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I sometimes wonder how much energy (and security problems) could be saved when many switch from WordPress to static site generators.

@jwildeboer I've thought about it. What's your favorite static site generator?

@Joshholden but don’t ask me how I migrated my 10 years of WordPress over. I don’t remember how :) But it’s all there. Using the old URLs too :)

@jwildeboer I’m a little intimidated by the GitHub side of Jekyll, but will research it a bit more.

@jwildeboer @Joshholden I'm currently plodding through my 15 years of blogger content over to Jekyll and this project is taking a LONG time.

@jwildeboer I am in the midst of converting my drupal blog to pelican. It is taking so much time and effort but I think it will be worth it in terms of hosting costs and maintenance. I took a strange route; drupal -> wordpress -> pelican. It wasn't as smooth as I hoped unfortunately.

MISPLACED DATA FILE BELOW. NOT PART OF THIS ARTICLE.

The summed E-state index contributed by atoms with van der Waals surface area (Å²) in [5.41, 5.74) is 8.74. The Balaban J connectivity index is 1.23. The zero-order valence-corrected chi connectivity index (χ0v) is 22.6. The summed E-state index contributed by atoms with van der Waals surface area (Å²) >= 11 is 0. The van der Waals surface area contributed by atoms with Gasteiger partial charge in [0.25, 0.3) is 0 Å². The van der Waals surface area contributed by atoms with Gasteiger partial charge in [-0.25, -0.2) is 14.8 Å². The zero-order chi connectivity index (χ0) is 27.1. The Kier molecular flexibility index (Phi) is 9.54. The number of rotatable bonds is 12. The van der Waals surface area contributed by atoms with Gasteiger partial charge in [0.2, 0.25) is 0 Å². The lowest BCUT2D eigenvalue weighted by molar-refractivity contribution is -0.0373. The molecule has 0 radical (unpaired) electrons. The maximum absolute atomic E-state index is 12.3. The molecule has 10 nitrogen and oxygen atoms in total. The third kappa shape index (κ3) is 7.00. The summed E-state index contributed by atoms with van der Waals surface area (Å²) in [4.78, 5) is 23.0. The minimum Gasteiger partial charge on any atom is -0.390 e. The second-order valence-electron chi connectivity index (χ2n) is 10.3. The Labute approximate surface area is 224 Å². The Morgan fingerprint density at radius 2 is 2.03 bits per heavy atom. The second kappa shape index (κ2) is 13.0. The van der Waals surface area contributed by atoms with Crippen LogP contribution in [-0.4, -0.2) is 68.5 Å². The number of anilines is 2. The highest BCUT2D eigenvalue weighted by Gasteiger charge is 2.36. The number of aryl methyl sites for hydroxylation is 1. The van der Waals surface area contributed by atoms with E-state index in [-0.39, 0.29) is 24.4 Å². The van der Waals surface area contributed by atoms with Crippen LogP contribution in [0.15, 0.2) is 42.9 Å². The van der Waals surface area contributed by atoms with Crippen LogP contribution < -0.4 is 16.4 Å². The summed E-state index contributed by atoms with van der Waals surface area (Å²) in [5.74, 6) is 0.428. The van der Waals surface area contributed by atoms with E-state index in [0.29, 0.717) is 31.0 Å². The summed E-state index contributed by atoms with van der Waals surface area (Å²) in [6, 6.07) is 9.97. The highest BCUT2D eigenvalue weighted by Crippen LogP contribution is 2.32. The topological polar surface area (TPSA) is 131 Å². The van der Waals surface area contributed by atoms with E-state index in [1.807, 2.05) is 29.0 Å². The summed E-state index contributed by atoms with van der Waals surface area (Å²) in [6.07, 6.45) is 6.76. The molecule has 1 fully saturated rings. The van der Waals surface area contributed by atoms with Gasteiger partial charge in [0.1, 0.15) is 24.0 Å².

@jwildeboer recently switched my own site from wordpress to static html with pelican :D

@jwildeboer I have 22 years of personal blog posts I want to move to a static site generator. I have a lot of work ahead of me to accomplish this.

@jwildeboer To alien for many users (content creators).

Let's be honest, the content creation interface is the unique selling feature of WordPress, not what it presents to the readers.

With static content generators, the workflow needs to be understood, and if you have multiple editors you again need say git and a pipeline runner that pushes it to the external site. Again, exposing something to the big net. Even if it is only a project on github/gitlab/bitbucket.

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